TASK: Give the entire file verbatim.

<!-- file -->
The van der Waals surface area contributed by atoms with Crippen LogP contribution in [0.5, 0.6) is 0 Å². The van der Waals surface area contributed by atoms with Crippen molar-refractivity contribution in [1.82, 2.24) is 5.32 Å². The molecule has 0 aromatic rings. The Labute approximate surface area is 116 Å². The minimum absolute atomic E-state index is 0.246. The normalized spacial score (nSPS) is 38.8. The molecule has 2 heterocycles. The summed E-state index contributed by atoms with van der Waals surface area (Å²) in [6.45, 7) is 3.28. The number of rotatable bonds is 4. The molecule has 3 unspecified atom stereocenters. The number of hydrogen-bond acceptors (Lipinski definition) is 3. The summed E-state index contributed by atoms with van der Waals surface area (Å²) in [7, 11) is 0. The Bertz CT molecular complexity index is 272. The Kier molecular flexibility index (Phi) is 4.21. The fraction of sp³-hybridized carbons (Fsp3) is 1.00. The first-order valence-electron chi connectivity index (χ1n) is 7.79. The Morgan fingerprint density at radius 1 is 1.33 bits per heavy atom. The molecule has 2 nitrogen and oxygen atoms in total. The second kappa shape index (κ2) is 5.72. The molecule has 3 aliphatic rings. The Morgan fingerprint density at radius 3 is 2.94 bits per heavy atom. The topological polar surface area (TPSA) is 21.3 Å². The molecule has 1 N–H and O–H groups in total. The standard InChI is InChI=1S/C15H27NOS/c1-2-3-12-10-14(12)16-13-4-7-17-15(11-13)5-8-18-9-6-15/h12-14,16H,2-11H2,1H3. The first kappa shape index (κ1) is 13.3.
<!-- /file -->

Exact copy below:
The van der Waals surface area contributed by atoms with Crippen LogP contribution in [0.5, 0.6) is 0 Å². The van der Waals surface area contributed by atoms with Crippen molar-refractivity contribution in [1.82, 2.24) is 5.32 Å². The molecule has 0 aromatic rings. The Labute approximate surface area is 116 Å². The minimum absolute atomic E-state index is 0.246. The normalized spacial score (nSPS) is 38.8. The molecule has 2 heterocycles. The summed E-state index contributed by atoms with van der Waals surface area (Å²) in [6.45, 7) is 3.28. The number of rotatable bonds is 4. The molecule has 3 unspecified atom stereocenters. The number of hydrogen-bond acceptors (Lipinski definition) is 3. The summed E-state index contributed by atoms with van der Waals surface area (Å²) in [7, 11) is 0. The Bertz CT molecular complexity index is 272. The Kier molecular flexibility index (Phi) is 4.21. The fraction of sp³-hybridized carbons (Fsp3) is 1.00. The first-order valence-electron chi connectivity index (χ1n) is 7.79. The Morgan fingerprint density at radius 1 is 1.33 bits per heavy atom. The molecule has 2 nitrogen and oxygen atoms in total. The second kappa shape index (κ2) is 5.72. The molecule has 3 aliphatic rings. The Morgan fingerprint density at radius 3 is 2.94 bits per heavy atom. The topological polar surface area (TPSA) is 21.3 Å². The molecule has 1 N–H and O–H groups in total. The standard InChI is InChI=1S/C15H27NOS/c1-2-3-12-10-14(12)16-13-4-7-17-15(11-13)5-8-18-9-6-15/h12-14,16H,2-11H2,1H3. The first kappa shape index (κ1) is 13.3.